Henrik Herranen: Page 13: "The ISO 100 shot pushed by 5EV is essentially indistinguishable from the native ISO 3200 shot, even down to the darkest tones in the image."
What?They are not even remotely indistinguishable. ISO100+5EV is purple and ISO3200 is gray. It's not even close!
Don't get me wrong. I really respect the concept of ISO invariance and that DPreview has chosen to make it a Big Thing. In time, it will force my camera maker of choice, Canon, to improve. Still, if you give zero attention to obviously different colour, then what we are eventually going to get is that no-one will care about colour anymore. We'll get even weaker colour filter arrays, missing IR filters, etc.
Suggestion:How about making sensor spectral response a part of the standard things to test? That way we'd, with time, end up with better colour accuracy. While I respect high-ISO capability, I think it has been "good enough" since Canon's 5D2. All this while colour fidelity, which used to be pretty good, has suffered.
Essentially indistinguishable in terms of noise. As [Horshack details below](http://www.dpreview.com/reviews/nikon-d7200?comment=7967724524), the magenta case is likely to be (at least in part) an Adobe Camera Raw calibration error which can be corrected for, to a good degree, not a sensor problem.
Your points about spectral response is a fair one (the ability for a camera to distinguish colour is clearly important, even if the *accuracy* of its JPEG output isn't, necessarily).
It's not a Canon, either, so am I not allowed to compare to that?
There are more mirrorless options at this price point than DSLRs, it seemed reasonable to offer context for anyone who might be deciding between all their options.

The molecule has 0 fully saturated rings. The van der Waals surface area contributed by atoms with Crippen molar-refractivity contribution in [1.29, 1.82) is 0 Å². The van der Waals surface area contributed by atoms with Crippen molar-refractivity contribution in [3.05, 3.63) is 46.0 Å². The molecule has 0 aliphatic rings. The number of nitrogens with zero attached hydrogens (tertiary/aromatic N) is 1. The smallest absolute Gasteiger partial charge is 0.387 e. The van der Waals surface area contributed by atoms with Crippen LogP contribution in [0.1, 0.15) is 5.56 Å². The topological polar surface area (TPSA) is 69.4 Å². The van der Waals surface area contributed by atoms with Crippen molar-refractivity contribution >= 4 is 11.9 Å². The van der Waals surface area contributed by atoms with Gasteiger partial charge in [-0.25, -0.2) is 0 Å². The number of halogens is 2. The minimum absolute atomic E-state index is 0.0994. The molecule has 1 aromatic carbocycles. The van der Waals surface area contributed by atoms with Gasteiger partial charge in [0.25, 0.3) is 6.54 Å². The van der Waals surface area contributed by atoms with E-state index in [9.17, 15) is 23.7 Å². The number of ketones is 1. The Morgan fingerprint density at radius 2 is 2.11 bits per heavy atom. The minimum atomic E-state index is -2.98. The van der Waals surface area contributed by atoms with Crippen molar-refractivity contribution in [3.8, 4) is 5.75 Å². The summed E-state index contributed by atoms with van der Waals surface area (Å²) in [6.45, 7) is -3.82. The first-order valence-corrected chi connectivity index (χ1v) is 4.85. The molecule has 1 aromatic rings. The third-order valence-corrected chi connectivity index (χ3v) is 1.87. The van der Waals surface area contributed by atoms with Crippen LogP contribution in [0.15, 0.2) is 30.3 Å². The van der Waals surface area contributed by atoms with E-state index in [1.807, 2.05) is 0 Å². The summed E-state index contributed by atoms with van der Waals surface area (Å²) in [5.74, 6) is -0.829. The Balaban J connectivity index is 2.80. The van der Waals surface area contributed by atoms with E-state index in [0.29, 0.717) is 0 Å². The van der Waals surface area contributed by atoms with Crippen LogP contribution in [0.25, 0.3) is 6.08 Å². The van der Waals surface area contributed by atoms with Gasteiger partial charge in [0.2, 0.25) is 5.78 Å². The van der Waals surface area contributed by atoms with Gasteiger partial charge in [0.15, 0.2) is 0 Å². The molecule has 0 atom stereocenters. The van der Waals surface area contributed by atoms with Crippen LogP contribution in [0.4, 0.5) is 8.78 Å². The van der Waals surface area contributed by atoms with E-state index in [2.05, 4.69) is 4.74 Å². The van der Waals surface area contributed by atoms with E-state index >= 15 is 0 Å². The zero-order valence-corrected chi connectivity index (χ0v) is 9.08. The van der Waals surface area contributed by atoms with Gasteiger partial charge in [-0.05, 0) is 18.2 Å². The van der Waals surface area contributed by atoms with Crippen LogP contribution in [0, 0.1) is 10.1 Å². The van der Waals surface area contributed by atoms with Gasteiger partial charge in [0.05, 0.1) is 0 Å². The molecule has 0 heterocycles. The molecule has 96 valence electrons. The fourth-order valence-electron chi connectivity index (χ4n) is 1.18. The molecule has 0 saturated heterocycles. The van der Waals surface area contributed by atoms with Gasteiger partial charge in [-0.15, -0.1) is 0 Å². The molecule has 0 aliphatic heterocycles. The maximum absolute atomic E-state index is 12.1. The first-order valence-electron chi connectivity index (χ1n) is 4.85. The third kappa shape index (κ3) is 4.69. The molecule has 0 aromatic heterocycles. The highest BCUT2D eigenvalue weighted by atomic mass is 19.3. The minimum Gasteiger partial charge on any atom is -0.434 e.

Anyone only considering DSLRs will probably be able to weight the pros and cons accordingly.
ttran88: So is it 83% or 84% silver award. I'm seeing two different scores. 84% in conclusion and 83% in latest review section.
That's interesting - must be a bug of some sort. The *correct* answer is 84% - I'll speak to our developers to find out where the wrong number is being pulled from.
justmeMN: It's funny how companies often choose not to improve obvious flaws. In Nikon's case, that's Live View performance.
I suspect, at this point, the limitation is that most Nikkor lenses aren't designed for contrast detect autofocus, so they'd need to refresh the entire lens range (or add dedicated lenses, comparable to Canon's 'STM' lenses).
Tommygun45: You couldn't make it past the second sentence without a grammatical flaw? Come on now!
"It's a offers slightly more flexible Raw files (due to lack of banding), a slightly better action shooter..."
Fixed. Sorry about that.
zodiacfml: another high quality article from you guys.
a bit off topic but from my perspective noise is becoming less of an issue these days especially with the CMOS sensors.
from these noise control developments, I discovered that i place more value now on highlight behavior than noise. viewing an image on an excellent but small screen such as smartphone or tablet, noise is not much of problem. in short, I appreciate the highlight handling of CCD cameras regardless of screen size or sensor format.
i hope you could also look into this as I believe there is a difference between CCD and CMOS regarding this aspect. i'm sure Leica fans would love to read such an article.